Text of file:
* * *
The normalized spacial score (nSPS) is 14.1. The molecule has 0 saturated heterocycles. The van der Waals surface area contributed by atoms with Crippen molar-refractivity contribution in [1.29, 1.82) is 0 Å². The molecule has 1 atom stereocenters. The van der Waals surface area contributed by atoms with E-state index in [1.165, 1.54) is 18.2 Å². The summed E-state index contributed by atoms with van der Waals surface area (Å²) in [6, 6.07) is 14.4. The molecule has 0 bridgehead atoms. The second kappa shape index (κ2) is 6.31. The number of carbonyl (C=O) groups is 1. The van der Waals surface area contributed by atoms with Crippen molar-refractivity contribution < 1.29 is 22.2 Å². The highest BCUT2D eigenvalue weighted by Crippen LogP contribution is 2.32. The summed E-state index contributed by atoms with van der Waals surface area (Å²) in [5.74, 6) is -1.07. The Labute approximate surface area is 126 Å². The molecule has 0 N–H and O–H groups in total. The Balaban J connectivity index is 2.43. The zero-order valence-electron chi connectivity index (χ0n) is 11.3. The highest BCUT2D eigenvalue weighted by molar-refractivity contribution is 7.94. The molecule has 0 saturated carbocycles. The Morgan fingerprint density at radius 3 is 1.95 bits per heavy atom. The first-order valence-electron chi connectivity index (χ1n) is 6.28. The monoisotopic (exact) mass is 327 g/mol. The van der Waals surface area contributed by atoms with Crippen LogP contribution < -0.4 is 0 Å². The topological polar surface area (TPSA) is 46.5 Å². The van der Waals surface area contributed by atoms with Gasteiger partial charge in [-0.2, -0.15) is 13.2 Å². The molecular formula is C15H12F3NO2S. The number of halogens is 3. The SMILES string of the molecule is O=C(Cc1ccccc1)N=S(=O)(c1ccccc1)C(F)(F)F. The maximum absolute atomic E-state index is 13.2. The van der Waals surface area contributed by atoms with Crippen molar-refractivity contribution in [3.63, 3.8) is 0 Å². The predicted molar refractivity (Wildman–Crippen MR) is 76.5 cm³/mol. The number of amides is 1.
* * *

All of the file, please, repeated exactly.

The normalized spacial score (nSPS) is 14.1. The molecule has 0 saturated heterocycles. The van der Waals surface area contributed by atoms with Crippen molar-refractivity contribution in [1.29, 1.82) is 0 Å². The molecule has 1 atom stereocenters. The van der Waals surface area contributed by atoms with E-state index in [1.165, 1.54) is 18.2 Å². The summed E-state index contributed by atoms with van der Waals surface area (Å²) in [6, 6.07) is 14.4. The molecule has 0 bridgehead atoms. The second kappa shape index (κ2) is 6.31. The number of carbonyl (C=O) groups is 1. The van der Waals surface area contributed by atoms with Crippen molar-refractivity contribution < 1.29 is 22.2 Å². The highest BCUT2D eigenvalue weighted by Crippen LogP contribution is 2.32. The summed E-state index contributed by atoms with van der Waals surface area (Å²) in [5.74, 6) is -1.07. The Labute approximate surface area is 126 Å². The molecule has 0 N–H and O–H groups in total. The Balaban J connectivity index is 2.43. The zero-order valence-electron chi connectivity index (χ0n) is 11.3. The highest BCUT2D eigenvalue weighted by molar-refractivity contribution is 7.94. The molecule has 0 saturated carbocycles. The Morgan fingerprint density at radius 3 is 1.95 bits per heavy atom. The first-order valence-electron chi connectivity index (χ1n) is 6.28. The monoisotopic (exact) mass is 327 g/mol. The van der Waals surface area contributed by atoms with Crippen LogP contribution < -0.4 is 0 Å². The topological polar surface area (TPSA) is 46.5 Å². The van der Waals surface area contributed by atoms with Gasteiger partial charge in [-0.2, -0.15) is 13.2 Å². The molecular formula is C15H12F3NO2S. The number of halogens is 3. The SMILES string of the molecule is O=C(Cc1ccccc1)N=S(=O)(c1ccccc1)C(F)(F)F. The maximum absolute atomic E-state index is 13.2. The van der Waals surface area contributed by atoms with Crippen molar-refractivity contribution in [3.63, 3.8) is 0 Å². The predicted molar refractivity (Wildman–Crippen MR) is 76.5 cm³/mol. The number of amides is 1.